Lean, IT, Kanban, Dev/Ops, DeGrandis

I interviewed @dominicad (Dominica DeGrandis), who teaches and coaches teams using Kanban for IT Operations and Development Operations.  She is an independent consultant as well as an associate of David J. Anderson.  Her background includes ten years of doing Configuration Management, build and deployment automation, and server & environment maintenance, followed by leading teams performing those functions.

Dominica is my podcast guest next week. In lieu of a written excerpt introducing the podcast,  I removed the portion of podcast that specifically discussed Dominica’s Dev/Ops Class.  From Dominica’s website:

The DevOps movement is shifting the focus away from separate departments working independently to an organization-wide collaboration — a “systems thinking” approach. It’s about addressing all the work as a whole, versus looking only at the bits and pieces, or only looking at capital versus expense. It’s about work flowing across functions (versus lurking in silos) and delivering the right thing quickly.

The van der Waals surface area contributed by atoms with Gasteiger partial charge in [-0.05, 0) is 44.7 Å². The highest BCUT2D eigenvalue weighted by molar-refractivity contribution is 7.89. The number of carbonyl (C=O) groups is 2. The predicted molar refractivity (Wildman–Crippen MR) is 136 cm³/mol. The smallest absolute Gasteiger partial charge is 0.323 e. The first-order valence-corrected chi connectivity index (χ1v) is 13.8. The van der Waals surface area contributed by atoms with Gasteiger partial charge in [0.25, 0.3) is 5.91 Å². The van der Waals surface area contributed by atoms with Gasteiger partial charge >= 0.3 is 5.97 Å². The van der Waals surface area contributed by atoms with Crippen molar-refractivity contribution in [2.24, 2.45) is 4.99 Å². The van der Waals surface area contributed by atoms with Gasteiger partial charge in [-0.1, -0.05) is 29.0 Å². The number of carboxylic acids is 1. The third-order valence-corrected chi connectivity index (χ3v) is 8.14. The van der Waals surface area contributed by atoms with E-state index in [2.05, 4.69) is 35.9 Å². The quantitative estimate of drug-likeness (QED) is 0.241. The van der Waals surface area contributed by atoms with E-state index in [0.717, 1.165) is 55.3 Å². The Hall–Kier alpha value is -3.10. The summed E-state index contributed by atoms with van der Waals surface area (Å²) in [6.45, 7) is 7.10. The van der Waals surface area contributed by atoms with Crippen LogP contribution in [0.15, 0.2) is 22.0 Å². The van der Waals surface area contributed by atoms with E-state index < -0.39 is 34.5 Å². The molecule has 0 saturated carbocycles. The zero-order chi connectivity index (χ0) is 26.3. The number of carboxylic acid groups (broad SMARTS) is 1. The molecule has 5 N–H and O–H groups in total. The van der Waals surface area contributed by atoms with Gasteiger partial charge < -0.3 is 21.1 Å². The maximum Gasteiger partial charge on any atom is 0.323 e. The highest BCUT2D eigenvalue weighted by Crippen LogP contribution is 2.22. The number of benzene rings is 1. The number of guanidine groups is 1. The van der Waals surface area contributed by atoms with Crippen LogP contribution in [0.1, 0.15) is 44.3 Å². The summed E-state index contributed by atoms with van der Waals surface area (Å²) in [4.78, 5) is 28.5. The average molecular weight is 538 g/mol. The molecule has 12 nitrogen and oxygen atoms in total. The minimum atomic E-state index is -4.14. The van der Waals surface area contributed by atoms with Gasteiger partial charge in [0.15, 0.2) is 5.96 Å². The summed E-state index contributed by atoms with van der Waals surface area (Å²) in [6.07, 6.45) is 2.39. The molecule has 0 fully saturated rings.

I think whether you are a Dev/Ops or just a Kanban fan,  you can take some insight from her workshop outline.

Audio file on Dominica explaining her Dev/Ops Class

Well heck, a short excerpt from the podcast:

Joe:  One of the statements I heard in your talk in Boston is that you can set policies in place, instead of solutions. Could you explain what you mean by that?

Dominica I love policies. We talk about making policies explicit. This is all about, stop hiding the rules. That’s really what we mean when we say, “Make process policies explicit.” “Stop hiding the rule on page 200 that’s in some document that’s buried out on a share that nobody can find.” If there’s a policy, for example, say developers are supposed to check their code into this branch, then put it up, make it visible to them. Especially new people being hired, they don’t know where to go find policies. Put policies up next to your Kanban board, or put them at the bottom of your Kanban board. Sometimes you’ll see a policy at the bottom of each column, and that’s the policy for the criteria before the item can be pulled into the next column. Policies can be changed when they need to be changed.

Policies are really just a short?term, tactical fix to make an improvement while you’re waiting on some longer term strategic fix. Policies can come and go, and be modified. The idea is that if a policy is staring at you, it’s much easier than to have a discussion about why it’s a bad policy or a good policy, or how it needs to be changed.

Another short Audio with Dominica DeGrandis discussing Personal Kanban

P.S. There is plenty of material left for the Podcast next week!

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